When I began to recover, I found that everything I thought I knew had been wiped out. My entire life of experiences, blank. This is because everything I knew was based on a level of understanding very much tied to my physical ability. Something I completely took for granted, which I truly believe a lot of people do. But this is where that disconnect really causes a rift between you and those around you, and between you and yourself.
I spent a considerable amount of time grasping at past memories as if they could somehow define my current self. Maybe I can reconstruct my existence and then just pick up where I left off. But obviously, I could not. My body required pampering, constant rest, several-times-a-day-medicine. Nothing was familiar.
To further make things confusing (perhaps from my own panic-driven ignorance), I didn't seem to know myself, as though I had some kind of amnesia. Do I enjoy the taste of broccoli? What is my favorite color? What kind of music do I enjoy? I couldn't answer these questions, and was confused by the absence their answers. My memories faded into a hazy fog, my dreams choked me out, and even though I could think somewhat clearly (comparatively), I couldn't see for shit.
Now, I find myself wrapped in this reconstruction phase, which is probably a known state of humanity-- that we rebuild as long as there is life to rebuild with. Simultaneously, my consciousness, the present life that many have helped me to rebuild and that I continue to work on, doesn't seem to be aware that there are missing pieces of identity that lost their way back to American when I boarded that airplane in Dongguan. Movies I loved before ( I must have, I own them and watched them on repeat), I can't stand now. The constant desire to be with people swapped out with a more introverted thirst for silence. My current favorite is the sound of a ceiling fan, which must be the purest kind of silence-- you can only hear it in the thickest of quiet.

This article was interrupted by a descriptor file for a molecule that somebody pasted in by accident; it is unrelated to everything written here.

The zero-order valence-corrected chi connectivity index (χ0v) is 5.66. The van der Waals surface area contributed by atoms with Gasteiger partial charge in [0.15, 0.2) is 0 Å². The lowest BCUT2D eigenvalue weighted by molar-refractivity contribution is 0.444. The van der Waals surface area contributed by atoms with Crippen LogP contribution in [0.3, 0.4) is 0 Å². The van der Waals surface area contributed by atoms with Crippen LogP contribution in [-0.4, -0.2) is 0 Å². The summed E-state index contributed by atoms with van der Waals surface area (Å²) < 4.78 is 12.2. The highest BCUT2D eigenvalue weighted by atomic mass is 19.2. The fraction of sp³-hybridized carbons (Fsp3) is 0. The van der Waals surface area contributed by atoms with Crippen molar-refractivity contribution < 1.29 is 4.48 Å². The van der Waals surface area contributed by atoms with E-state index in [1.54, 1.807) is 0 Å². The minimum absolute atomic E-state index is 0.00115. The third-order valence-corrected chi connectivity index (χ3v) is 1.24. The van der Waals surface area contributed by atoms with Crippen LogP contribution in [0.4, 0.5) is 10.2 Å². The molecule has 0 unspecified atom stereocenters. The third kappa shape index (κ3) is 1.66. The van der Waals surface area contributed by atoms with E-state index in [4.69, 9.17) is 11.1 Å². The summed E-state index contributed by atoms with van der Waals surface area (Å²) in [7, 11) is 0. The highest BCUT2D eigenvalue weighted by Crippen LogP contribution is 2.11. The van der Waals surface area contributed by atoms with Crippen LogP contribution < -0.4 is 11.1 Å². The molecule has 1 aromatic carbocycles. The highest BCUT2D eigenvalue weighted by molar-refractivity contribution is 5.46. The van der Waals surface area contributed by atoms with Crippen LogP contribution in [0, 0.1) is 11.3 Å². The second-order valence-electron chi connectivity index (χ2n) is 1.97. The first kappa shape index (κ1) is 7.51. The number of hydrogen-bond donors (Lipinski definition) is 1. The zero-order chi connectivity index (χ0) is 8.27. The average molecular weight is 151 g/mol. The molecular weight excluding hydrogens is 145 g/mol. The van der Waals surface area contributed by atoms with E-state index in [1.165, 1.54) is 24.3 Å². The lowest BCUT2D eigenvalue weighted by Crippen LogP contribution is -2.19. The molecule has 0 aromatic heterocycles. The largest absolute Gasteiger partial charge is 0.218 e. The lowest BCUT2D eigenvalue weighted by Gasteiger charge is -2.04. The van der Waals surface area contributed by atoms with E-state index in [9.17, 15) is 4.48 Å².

Recently deeper pieces, ones that all of me had forgotten, sneak back... sneaky little mother-fucking ninjas.
Standing (or laying down, if you know me better) in a life I have (again, received lots of help with) rebuilt, a life I love, pieces of my lost self seem to be several years late in their return to me (no doubt lost at baggage claim, but that is what they get for missing the flight). And don't misunderstand, they aren't back on the shelf, sorted into their appropriate mental and physical bins. They are laying around on the floor of my apartment, unexpected. Yes, I trip on them. Walking from one room to the other, they lie in wait, to put me in my place; OUCH! where the ef did you come from and what ar... oh.. oh yeah.. You can go over here, thanks for bruising my knees. These puzzle piece, chunks of consciousness, bits of identity, roll in like they own me and wreck my autopilot with conflicting messages. They complicate the present, the idea of knowing oneself, and they make cooking really difficult.
Not a lot of this makes sense. But day by day I am going to march through, bruises and all, for the preferred outcome: a feeling of wholeness, despite the word "chronic" dangling over most of me; a feeling of connectivity, despite a rift that cognitively and physically inhibits socially perceived norms of friendship. I'm gonna win, even if it means a sweet little battle each day to get there.